South African government on a test drive for sanitary pads
|January 17th, 2019|
|located in:||South Africa|
|tags:||pink tax, sanitary pads, South Africa, women's rights|
In many African cultures, menstruation remains a taboo subject. In some instances young girls commencing their period have no idea what is happening. They have no one to turn to and because of myths and shame surrounding this most natural of bodily functions are too afraid to ask for assistance. In poor urban and rural communities, lack of access to hygienic products to absorb periods combined with stigma can cause girls to miss out on a substantial amount of schooling.
“Concurrent to the provision of free sanitary pads to female learners, this decision will alleviate the burdens of women, and afford women the opportunity to reprioritise their funds for other developmental ventures,” said Bathabile Dlamini, the minister in the presidency responsible for women.
South Africa is one of the many countries that only recently (in August 2018) removed added tax on menstrual products. This had for years put strain on women and girls from underprivileged communities. Not only were the health and wellbeing of these girls and women compromised as a result of lack of resources, but for many young girls in South Africa, that time of the month meant staying out of school as well. This was especially true for girls in rural areas where resources are not readily available and food for the household would take precedence over sanitary products.
The sanitary dignity programme, run by the department of women, aims to provide low income schools, state universities, mental institutions, correctional facilities and various other care facilities with sanitary towels. The programme also includes reproductive, menstrual and hygiene education for women and girls at these facilities.
“This production, without dialogue, is aimed at challenging the silence and ignorance around the female body development and will speak volumes. Hopefully it will nudge people to open their hearts and wallets to buy sanitary pads for poor children. It is unfair that boys can go to school uninterrupted for most of their schooling days, but a girl has to miss her school days because she has no sanitary pads,”said Nkamogeleng Lebeloane, a stage actor and writer.
It has been years since the government under Jacob Zuma promise to deliver on this free sanitary pads project. Many people in the social media believed the government’s commitment to fighting HIV, including the launch of new and better condoms, shows it has the resources and capacity to solve some of the country’s biggest challenges. The South African government rebranded its free condom to tackle what, in 2013, health minister Dr. Aaron Motsoaledi called ‘condom fatigue’. Since then there were rising arguments that pitted the need for free condoms against the need for free sanitary pads. The arguments on social media were that both condoms and sanitary pads are basic human rights and instead of spending more money to upgrade to flavoured condoms, the government could have started providing even a basic feminine hygiene product for free to all women.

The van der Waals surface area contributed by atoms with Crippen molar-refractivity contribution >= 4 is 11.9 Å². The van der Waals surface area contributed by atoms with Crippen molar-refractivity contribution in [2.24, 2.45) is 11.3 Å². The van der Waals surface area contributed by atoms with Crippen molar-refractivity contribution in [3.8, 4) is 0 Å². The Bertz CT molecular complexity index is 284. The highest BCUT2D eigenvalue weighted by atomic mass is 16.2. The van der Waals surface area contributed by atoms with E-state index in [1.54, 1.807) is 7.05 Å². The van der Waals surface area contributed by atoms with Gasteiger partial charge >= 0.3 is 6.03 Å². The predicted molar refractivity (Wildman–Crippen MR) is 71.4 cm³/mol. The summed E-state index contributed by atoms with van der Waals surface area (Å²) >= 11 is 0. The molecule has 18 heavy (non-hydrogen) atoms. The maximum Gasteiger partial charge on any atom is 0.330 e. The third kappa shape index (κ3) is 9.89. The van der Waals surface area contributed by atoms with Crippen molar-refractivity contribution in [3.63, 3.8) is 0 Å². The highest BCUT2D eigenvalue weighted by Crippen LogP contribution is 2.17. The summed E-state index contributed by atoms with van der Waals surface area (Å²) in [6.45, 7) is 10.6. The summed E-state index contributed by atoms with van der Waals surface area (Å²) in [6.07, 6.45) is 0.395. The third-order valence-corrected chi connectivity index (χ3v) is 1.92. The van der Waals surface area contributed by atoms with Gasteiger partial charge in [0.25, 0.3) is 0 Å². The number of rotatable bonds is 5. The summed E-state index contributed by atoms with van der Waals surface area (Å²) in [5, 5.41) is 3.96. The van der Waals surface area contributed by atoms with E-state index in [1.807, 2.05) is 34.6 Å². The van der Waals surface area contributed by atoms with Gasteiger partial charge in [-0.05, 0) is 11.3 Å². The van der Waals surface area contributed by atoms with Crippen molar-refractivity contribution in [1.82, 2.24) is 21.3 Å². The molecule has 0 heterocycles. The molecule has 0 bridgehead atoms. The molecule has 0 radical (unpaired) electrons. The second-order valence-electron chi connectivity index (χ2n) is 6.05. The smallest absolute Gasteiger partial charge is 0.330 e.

This topic took another turn when civil rights groups intensified their calls to government and retailers on the issue of women’s health, particularly in regards to sanitary pads and female hygiene products. Even before the government reacts to the calls for sanitary pads to be excluded from VAT, local retailers such as Shoprite and Dischem took it upon themselves to lighten the financial load on female consumers.
“So, in the mean time, while the Pink Tax is being proven, explored and possibly changed, Shoprite’s decision to make one brand of sanitary pads tax free is a positive start to help disadvantaged women retain their dignity during their menstrual cycles. This is especially important with girls who are still attending school, as their menstrual cycles often disrupt their school attendance,” wrote Citizen newspaper journalist Nica Schreuder.
The term Pink Tax refers to gender discriminatory pricing on products ranging from soap to sanitary pads to razor blades. Studies show that women pay approximately 13% more for personal care items.
“Women pay more for cosmetics and clothing than men”, says Use Your Voice (UYV), a non-profit organisation that distributes sanitary pads across South Africa.
While I applaud the South African government for giving ear to women in need of help, I would also like to challenge other governments around the world. That they also need to understand that providing free sanitary products would be a positive stance. It's not natural practice to carry around a roll of toilet paper, is it? Why would anyone do that when a toilet paper is freely provided in public restrooms anyway? In the same way, women cannot prevent their monthly cycles. So, why are feminine hygiene products not placed in the same category?
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